A Listening Guide to Classical Music

Updated on March 27, 2020
Reginald Thomas profile image

This author has been an educator, conductor, and trombonist for the past 40 years. His experience qualifies him as an expert in this field.

Understanding how music is put together opens many new genres for listening. Read on to learn more.
Understanding how music is put together opens many new genres for listening. Read on to learn more. | Source

Listening Guide for Music—A Listening Guide to Classical Music

Music can be complicated and difficult to listen to at times. This listening guide is designed for those who have favorite pieces of music, styles or composers but don't understand why.

Music stimulates the pleasure center of the brain and your understanding of what you are hearing will provide a great deal more from the music you love. As you increase your listening skills, you will most likely get turned on to other genres or types of music.

Active vs. Passive Listening

There is a distinct difference between hearing and listening. Remember the days growing up, when your mom or dad was explaining something to you or giving you instructions to do a chore? The only thing you heard, was; “Are you listening to me?” The short version of this story is that there are two types of listening called passive and active.

Passive listening is hearing as an involuntary auditory response.This could be where the expression, “In one ear and out the other”, came from. On the other hand, active listening requires us to receive and interpret information. Better said, hearing is through the ears requiring little effort. Whereas, listening requires us to take what we are hearing and process it through the brain.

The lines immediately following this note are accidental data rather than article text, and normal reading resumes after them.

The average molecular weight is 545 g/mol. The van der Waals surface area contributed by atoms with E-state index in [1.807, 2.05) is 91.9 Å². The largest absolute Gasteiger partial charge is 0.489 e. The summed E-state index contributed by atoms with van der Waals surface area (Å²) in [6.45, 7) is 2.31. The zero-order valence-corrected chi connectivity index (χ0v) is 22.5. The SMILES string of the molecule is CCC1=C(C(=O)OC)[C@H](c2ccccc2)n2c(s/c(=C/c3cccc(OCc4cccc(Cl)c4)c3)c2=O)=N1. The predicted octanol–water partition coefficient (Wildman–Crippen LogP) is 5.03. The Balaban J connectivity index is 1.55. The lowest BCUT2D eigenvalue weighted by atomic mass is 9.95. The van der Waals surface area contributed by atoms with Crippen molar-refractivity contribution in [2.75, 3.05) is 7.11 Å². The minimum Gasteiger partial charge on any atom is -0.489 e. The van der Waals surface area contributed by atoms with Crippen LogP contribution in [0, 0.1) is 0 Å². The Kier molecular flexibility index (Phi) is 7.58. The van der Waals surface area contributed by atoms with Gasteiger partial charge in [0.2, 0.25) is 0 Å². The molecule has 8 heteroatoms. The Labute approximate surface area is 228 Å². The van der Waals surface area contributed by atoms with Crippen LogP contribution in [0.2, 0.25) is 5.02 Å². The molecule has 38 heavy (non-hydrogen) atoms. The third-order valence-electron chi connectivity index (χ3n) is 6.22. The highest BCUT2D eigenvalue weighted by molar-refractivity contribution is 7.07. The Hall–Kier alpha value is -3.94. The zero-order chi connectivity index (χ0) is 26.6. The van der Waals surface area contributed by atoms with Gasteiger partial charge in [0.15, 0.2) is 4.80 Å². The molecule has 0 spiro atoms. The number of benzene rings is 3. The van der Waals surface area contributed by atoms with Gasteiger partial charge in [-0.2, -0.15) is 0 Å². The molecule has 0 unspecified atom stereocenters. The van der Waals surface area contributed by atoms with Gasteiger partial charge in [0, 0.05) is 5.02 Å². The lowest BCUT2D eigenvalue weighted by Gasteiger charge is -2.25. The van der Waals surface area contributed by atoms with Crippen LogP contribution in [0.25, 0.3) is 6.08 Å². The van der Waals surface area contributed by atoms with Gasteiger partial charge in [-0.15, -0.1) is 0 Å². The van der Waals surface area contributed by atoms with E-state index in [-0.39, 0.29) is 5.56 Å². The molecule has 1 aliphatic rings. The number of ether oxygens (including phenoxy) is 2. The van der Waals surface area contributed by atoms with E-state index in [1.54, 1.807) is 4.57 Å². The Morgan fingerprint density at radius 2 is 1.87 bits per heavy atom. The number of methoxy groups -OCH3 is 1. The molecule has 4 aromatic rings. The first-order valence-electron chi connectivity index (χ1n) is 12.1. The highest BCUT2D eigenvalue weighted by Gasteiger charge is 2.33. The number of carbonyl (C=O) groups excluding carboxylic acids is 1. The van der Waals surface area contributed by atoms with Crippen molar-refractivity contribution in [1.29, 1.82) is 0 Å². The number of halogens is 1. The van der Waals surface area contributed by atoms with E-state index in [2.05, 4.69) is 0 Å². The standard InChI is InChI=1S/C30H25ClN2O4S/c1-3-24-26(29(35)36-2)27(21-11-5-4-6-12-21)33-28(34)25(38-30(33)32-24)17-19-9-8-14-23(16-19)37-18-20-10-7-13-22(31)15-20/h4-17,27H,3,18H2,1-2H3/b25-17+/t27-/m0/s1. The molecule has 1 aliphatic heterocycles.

We Hear With Our Ears! We Listen With Our Brain!

Listening to Music


Levels of Listening to Music

Aaron Copland, was a famous American composer, writer and conductor. In his book, “What to Listen for in Music”, he explains the concept of three different levels of listening in music.They also apply to the aspect of passive and active listening.

The first is a basic level which encompasses the awareness of sounds and/or music around us. This level requires a very small amount of brain power. We usually associate this level with “background music“.

The second level is where the brain kicks in and it is able to help us identify sounds that we recognize. This would include: environmental sounds, peoples voices, and music examples that we have stored in our brain. This level requires some concentration, as we can feel some sort of emotion from the music, even if we can’t identify it. But we do know it’s there. Most people listen to music at this level. No commitment to analysis.

The third level of listening to music falls in the category of “analysis mode“. Many people do not reach this level because it requires the brain to analyze all aspects of the music. This could also be called the - “musicians listening mode”.

These three levels of listening can be learned buy the non-musician if we simply learn to “Listen To Music like a Musician”.

  • Level One—awareness, passive listening.
  • Level Two—more awareness, some breakdown of the music, active listening.
  • Level Three—full commitment to analysis, high level of active listening.

Listen to Some Rich Vocals

Listen to Music Like a Musician!

Getting the Most Out of Your Listening!

In order to get the most out of your music listening experience, you need to set up a good strategy for yourself.

  • Dedicate a space for your listening. (Den, Music Room, Basement, Office) The special place for you and your music should be an area where you will not be interrupted or distracted.